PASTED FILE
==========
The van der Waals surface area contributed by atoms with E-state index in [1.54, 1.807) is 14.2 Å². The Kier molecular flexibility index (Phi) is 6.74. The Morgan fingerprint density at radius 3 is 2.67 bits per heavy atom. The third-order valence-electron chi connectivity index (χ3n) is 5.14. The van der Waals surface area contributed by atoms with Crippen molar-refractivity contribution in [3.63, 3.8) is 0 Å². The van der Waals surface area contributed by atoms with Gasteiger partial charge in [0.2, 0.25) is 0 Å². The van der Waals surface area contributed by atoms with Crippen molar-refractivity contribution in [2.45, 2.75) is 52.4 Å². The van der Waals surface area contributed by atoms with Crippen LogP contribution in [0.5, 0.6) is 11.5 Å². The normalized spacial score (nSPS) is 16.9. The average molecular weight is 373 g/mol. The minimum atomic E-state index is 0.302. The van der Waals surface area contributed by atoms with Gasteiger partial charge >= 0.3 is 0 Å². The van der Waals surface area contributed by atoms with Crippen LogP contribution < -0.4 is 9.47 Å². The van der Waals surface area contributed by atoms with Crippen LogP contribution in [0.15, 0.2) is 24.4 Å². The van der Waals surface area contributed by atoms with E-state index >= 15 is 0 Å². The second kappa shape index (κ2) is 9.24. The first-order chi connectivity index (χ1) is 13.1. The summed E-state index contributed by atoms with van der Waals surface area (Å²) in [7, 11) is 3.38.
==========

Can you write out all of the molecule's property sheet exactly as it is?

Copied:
The van der Waals surface area contributed by atoms with E-state index in [1.54, 1.807) is 14.2 Å². The Kier molecular flexibility index (Phi) is 6.74. The Morgan fingerprint density at radius 3 is 2.67 bits per heavy atom. The third-order valence-electron chi connectivity index (χ3n) is 5.14. The van der Waals surface area contributed by atoms with Crippen molar-refractivity contribution in [3.63, 3.8) is 0 Å². The van der Waals surface area contributed by atoms with Gasteiger partial charge in [0.2, 0.25) is 0 Å². The van der Waals surface area contributed by atoms with Crippen molar-refractivity contribution in [2.45, 2.75) is 52.4 Å². The van der Waals surface area contributed by atoms with Crippen LogP contribution in [0.5, 0.6) is 11.5 Å². The normalized spacial score (nSPS) is 16.9. The average molecular weight is 373 g/mol. The minimum atomic E-state index is 0.302. The van der Waals surface area contributed by atoms with Gasteiger partial charge >= 0.3 is 0 Å². The van der Waals surface area contributed by atoms with Crippen LogP contribution < -0.4 is 9.47 Å². The van der Waals surface area contributed by atoms with Crippen LogP contribution in [0.15, 0.2) is 24.4 Å². The van der Waals surface area contributed by atoms with E-state index >= 15 is 0 Å². The second kappa shape index (κ2) is 9.24. The first-order chi connectivity index (χ1) is 13.1. The summed E-state index contributed by atoms with van der Waals surface area (Å²) in [7, 11) is 3.38.